Detached greenhouses are another, more common type of design. Because they are freestanding, detached greenhouses can be strategically placed to capitalize on the advantages of a specific area, like access to sun or water. In the video below, Jorge Cervantes tours a great example of a small-scale detached greenhouse.

Connected Greenhouses are another example of a freestanding design, but geared towards large-scale production. Essentially, they are multiple greenhouses that are joined together. The large, undivided space allows for more efficient heating and cooling throughout the facility, but there are usually different sections to house and tend to seedlings, clones, and plants in different stages of growth.

What Are Some Advantages Of Greenhouse Growing?

An obvious advantage of greenhouse growing, over indoor, is the use of natural sunlight. As we know, nothing beats the power of the sun. Greenhouses allow light through the roof, but keep the thermal energy it produces from escaping. This “greenhouse effect” helps maintain a stable temperature, as fluctuations can stress the plants and stunt growth.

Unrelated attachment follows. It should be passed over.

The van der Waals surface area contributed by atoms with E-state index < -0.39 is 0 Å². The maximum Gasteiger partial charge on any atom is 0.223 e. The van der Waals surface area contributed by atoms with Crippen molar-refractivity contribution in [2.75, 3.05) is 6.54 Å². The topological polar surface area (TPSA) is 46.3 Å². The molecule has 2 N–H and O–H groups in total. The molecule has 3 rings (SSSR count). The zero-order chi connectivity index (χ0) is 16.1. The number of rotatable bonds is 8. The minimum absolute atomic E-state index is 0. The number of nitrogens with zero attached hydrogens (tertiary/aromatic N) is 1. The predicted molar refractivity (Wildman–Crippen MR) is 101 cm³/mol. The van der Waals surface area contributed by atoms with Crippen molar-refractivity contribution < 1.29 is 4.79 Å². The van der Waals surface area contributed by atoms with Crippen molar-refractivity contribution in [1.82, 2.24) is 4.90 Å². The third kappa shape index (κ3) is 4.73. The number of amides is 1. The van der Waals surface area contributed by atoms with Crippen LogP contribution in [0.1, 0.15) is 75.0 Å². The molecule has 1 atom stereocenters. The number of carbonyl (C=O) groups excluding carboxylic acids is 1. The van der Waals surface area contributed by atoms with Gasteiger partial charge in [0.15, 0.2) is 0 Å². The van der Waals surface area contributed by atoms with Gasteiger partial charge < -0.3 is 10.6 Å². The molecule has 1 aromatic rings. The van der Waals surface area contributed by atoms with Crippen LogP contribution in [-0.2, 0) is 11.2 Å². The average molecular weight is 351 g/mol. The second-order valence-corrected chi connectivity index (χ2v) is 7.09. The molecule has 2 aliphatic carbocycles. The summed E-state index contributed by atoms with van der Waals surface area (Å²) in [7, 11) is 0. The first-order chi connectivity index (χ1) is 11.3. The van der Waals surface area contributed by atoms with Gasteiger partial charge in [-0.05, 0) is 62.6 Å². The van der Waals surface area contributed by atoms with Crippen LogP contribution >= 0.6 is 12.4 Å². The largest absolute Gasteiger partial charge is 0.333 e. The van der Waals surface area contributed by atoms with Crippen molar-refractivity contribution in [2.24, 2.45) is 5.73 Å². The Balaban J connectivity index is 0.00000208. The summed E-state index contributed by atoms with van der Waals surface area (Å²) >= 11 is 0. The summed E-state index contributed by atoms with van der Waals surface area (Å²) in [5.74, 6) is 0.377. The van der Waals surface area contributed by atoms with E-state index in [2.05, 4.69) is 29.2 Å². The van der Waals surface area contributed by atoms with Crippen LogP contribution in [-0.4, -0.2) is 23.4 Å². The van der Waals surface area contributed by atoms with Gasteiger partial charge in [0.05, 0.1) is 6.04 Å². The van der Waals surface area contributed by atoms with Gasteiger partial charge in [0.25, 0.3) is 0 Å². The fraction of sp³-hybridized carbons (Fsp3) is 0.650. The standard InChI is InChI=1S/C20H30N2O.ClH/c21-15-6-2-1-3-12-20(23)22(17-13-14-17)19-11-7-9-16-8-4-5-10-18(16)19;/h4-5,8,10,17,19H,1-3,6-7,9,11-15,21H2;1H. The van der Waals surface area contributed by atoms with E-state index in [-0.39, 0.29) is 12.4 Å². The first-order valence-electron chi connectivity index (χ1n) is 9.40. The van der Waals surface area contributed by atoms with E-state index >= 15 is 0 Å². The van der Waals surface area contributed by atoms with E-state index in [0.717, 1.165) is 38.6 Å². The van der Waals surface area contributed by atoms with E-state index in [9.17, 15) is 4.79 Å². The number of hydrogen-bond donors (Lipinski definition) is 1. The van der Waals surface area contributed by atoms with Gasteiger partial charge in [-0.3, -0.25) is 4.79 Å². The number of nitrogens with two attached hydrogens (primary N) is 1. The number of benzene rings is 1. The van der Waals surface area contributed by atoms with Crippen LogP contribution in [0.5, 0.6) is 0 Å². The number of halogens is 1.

Though cannabis plants like warm weather, it’s important not to let them get too hot. Because of this, many greenhouses are equipped with ventilation systems. Using intake fans and exhaust vents to combat excess heat, cultivators can maintain ideal greenhouse temperatures (typically between 70 and 80 degrees).

“Many large-scale greenhouses are equipped with supplemental lighting fixtures, which allow the facility to be used more throughout the year.”

In addition to temperature, the airtight covering on greenhouses can contribute to humidity, and have great benefits on plant growth. Low humidity levels can cause valuable water, which is needed during photosynthesis, to evaporate more rapidly. Too much humidity can cause poor growth and even fungal disease. Ideally, relative humidity should be around 60% for optimum growth.